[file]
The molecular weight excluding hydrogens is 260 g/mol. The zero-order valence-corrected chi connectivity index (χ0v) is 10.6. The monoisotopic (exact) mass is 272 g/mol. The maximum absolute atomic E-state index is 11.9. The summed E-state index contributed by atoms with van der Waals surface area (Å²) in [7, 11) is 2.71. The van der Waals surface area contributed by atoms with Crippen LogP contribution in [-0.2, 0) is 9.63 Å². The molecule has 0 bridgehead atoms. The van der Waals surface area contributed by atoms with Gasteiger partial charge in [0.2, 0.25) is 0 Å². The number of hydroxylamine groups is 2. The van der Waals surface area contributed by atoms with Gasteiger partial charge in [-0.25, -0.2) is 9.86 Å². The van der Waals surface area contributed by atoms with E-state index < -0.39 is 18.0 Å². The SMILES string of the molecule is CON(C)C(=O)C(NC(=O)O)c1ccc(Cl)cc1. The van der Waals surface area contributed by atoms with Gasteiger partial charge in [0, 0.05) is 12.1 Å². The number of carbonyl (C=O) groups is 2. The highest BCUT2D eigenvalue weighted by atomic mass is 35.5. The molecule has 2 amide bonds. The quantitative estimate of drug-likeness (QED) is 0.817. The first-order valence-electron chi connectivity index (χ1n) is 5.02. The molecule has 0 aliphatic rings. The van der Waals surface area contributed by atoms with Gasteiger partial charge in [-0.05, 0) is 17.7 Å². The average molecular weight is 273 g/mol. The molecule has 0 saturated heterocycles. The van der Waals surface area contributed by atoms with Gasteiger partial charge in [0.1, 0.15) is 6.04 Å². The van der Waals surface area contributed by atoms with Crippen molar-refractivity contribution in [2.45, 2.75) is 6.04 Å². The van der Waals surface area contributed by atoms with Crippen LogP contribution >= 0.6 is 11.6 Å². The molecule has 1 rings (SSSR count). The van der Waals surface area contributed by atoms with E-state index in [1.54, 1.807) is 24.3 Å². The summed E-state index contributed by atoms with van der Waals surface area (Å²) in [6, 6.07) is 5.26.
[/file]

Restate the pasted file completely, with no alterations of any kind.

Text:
The molecular weight excluding hydrogens is 260 g/mol. The zero-order valence-corrected chi connectivity index (χ0v) is 10.6. The monoisotopic (exact) mass is 272 g/mol. The maximum absolute atomic E-state index is 11.9. The summed E-state index contributed by atoms with van der Waals surface area (Å²) in [7, 11) is 2.71. The van der Waals surface area contributed by atoms with Crippen LogP contribution in [-0.2, 0) is 9.63 Å². The molecule has 0 bridgehead atoms. The van der Waals surface area contributed by atoms with Gasteiger partial charge in [0.2, 0.25) is 0 Å². The number of hydroxylamine groups is 2. The van der Waals surface area contributed by atoms with Gasteiger partial charge in [-0.25, -0.2) is 9.86 Å². The van der Waals surface area contributed by atoms with E-state index < -0.39 is 18.0 Å². The SMILES string of the molecule is CON(C)C(=O)C(NC(=O)O)c1ccc(Cl)cc1. The van der Waals surface area contributed by atoms with Gasteiger partial charge in [0, 0.05) is 12.1 Å². The number of carbonyl (C=O) groups is 2. The highest BCUT2D eigenvalue weighted by atomic mass is 35.5. The molecule has 2 amide bonds. The quantitative estimate of drug-likeness (QED) is 0.817. The first-order valence-electron chi connectivity index (χ1n) is 5.02. The molecule has 0 aliphatic rings. The van der Waals surface area contributed by atoms with Gasteiger partial charge in [-0.05, 0) is 17.7 Å². The average molecular weight is 273 g/mol. The molecule has 0 saturated heterocycles. The van der Waals surface area contributed by atoms with Gasteiger partial charge in [0.1, 0.15) is 6.04 Å². The van der Waals surface area contributed by atoms with Crippen molar-refractivity contribution in [2.45, 2.75) is 6.04 Å². The van der Waals surface area contributed by atoms with Crippen LogP contribution >= 0.6 is 11.6 Å². The molecule has 1 rings (SSSR count). The van der Waals surface area contributed by atoms with E-state index in [1.54, 1.807) is 24.3 Å². The summed E-state index contributed by atoms with van der Waals surface area (Å²) in [6, 6.07) is 5.26.